Scientific basis: Multi-drug resistant bacterial pathogens are frequent causes of hospital acquired infections which are often difficult to diagnose and treat. Pathogenic bacteria produce and small molecules with high iron affinity (Kaff >1025) known as “siderophores”.
Siderophores form iron complexes which are recognised and actively transported into the cell via dedicated, ligand-gated receptors/transporters. This mode of iron acquisition plays vital roles in pathogenicity and maintaining balance in the microbiome.
Diagnostic imaging with whole-body Positron Emission Tomography (PET) uses receptor-targeted radiotracers to localise diseased or infected tissue. PET is highly sensitive. This project will exploit the exquisite selectivity of siderophores to develop a radiolabelled siderophore complex as a diagnostic radiotracer for whole body imaging of bacterial infection.
Aims: We will utilise a novel fluorescent siderophore to specifically target pathogenic Gram-negative bacteria to:
1) distinguish between pathogenic and non-pathogenic bacteria;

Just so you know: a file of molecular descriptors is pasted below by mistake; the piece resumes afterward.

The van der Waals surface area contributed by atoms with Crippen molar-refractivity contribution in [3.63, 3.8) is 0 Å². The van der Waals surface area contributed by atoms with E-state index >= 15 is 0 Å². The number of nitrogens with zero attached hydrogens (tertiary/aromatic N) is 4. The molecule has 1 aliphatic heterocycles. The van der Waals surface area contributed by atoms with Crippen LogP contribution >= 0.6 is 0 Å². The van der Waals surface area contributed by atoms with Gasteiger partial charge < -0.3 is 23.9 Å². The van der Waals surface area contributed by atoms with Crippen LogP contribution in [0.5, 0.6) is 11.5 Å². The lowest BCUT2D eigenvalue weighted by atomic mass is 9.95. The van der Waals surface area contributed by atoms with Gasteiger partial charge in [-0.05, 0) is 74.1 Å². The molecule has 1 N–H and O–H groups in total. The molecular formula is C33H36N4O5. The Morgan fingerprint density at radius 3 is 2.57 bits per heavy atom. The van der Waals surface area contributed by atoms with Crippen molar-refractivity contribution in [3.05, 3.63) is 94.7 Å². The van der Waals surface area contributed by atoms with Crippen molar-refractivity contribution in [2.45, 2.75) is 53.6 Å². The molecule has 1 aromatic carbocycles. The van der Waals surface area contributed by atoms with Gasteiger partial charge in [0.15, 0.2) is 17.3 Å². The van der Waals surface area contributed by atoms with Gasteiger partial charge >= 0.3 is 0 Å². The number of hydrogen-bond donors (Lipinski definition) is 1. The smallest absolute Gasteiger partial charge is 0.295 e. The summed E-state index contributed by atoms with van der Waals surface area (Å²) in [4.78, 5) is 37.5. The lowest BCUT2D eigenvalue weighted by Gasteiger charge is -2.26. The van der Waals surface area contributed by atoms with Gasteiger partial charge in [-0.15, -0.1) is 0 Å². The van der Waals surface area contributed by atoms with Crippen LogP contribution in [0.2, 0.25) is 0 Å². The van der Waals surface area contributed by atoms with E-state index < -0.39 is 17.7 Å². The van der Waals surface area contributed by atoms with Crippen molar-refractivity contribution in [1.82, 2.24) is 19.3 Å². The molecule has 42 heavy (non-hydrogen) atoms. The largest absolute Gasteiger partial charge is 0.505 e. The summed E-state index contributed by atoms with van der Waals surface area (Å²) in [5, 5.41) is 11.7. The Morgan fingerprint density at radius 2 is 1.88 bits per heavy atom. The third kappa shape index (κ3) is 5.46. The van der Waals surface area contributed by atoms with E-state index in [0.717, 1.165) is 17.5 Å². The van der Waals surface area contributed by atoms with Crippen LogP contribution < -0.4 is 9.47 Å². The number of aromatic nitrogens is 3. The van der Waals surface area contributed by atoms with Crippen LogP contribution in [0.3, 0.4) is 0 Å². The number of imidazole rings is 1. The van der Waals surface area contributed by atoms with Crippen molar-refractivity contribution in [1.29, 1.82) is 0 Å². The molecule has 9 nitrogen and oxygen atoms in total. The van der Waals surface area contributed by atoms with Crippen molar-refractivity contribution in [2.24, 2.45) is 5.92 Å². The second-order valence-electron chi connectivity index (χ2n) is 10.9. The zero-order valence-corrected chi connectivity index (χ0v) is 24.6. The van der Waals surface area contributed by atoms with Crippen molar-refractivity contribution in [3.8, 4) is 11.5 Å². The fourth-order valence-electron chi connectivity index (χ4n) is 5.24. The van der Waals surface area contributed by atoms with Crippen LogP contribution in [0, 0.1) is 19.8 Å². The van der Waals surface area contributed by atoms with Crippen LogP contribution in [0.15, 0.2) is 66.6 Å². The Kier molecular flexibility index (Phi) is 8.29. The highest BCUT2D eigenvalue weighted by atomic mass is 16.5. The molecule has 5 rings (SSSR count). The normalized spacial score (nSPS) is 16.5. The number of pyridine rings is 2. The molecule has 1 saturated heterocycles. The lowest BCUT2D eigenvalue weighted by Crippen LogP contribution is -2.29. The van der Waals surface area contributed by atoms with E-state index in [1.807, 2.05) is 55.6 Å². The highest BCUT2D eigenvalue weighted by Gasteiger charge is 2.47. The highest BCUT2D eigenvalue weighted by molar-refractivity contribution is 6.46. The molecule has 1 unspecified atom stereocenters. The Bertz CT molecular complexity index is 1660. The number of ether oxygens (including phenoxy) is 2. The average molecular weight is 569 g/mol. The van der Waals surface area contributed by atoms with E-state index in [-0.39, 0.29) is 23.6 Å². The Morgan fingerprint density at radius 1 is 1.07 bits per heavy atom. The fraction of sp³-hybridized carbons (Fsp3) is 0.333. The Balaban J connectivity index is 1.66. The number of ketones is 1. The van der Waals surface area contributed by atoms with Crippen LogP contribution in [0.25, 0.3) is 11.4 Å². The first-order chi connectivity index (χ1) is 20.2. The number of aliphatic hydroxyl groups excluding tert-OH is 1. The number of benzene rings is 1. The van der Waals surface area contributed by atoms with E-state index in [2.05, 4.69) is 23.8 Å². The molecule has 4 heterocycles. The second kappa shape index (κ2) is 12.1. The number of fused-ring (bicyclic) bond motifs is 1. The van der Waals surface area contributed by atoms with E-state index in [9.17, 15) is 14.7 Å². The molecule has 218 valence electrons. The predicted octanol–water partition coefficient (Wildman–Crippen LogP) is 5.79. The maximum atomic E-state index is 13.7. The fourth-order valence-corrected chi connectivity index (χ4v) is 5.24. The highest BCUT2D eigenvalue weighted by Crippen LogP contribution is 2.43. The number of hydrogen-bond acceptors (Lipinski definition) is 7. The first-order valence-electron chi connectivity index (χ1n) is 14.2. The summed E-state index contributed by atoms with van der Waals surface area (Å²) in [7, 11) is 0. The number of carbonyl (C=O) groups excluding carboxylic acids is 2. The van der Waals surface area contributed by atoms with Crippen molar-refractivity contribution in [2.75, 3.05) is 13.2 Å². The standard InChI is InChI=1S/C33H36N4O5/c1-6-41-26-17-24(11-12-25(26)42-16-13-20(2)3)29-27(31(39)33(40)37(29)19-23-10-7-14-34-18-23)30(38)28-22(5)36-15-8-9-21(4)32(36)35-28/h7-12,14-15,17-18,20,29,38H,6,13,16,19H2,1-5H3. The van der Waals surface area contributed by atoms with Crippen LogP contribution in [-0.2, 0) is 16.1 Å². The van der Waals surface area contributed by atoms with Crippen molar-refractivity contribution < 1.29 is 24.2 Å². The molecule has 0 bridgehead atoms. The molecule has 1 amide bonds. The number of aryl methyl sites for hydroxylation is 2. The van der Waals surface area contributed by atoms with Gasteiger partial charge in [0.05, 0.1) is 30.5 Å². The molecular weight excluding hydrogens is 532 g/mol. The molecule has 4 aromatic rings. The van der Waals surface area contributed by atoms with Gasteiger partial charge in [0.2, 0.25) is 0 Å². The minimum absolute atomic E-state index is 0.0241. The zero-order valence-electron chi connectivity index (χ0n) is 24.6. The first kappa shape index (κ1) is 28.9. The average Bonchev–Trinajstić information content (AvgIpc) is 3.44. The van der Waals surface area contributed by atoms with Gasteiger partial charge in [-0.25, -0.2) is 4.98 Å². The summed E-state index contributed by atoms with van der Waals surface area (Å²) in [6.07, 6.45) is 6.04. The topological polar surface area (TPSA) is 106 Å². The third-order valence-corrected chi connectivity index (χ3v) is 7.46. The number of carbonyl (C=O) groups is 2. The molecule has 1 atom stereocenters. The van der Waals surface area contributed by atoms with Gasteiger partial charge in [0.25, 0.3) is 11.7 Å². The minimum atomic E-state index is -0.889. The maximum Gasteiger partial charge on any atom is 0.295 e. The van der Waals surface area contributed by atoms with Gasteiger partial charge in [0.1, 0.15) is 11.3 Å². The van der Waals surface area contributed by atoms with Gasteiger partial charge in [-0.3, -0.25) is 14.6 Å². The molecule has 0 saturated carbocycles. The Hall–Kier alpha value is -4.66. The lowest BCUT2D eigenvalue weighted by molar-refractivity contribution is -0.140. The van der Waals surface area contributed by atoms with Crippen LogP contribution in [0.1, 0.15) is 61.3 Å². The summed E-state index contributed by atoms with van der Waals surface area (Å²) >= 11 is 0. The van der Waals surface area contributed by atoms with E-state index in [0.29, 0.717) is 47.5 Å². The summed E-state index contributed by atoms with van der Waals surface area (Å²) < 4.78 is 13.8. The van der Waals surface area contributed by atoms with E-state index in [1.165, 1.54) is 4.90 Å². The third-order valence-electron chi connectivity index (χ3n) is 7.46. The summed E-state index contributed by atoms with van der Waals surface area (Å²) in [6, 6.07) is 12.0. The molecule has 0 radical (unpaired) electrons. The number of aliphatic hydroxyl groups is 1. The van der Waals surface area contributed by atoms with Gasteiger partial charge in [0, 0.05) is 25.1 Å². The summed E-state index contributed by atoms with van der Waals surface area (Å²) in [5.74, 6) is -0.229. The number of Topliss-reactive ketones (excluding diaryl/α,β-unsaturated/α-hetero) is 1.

2) understand the uptake mechanism;
3) fluorescence enable whole-body infection imaging via PET.
Techniques and skills: microbiology, fluorescence imaging, protein biochemistry, radiochemistry, small animal PET imaging
Year 1: Investigate the uptake and selectivity of fluorescent siderophores in mixed bacterial populations. Undertake radiolabelling of siderophore and assess uptake in bacterial populations.
Year 2: Investigate uptake selectivity via microbiology and protein biochemistry. We are collaborating with Mark Sutton (HSE) to test clinical isolates. We will also investigate the specific siderophore receptor to understand uptake as a future antibiotic target.
Year 3: Undertake PET imaging of bacterial infections in mouse models using radiolabelled siderophore.
Year 4: Thesis / paper preparation and final experiments.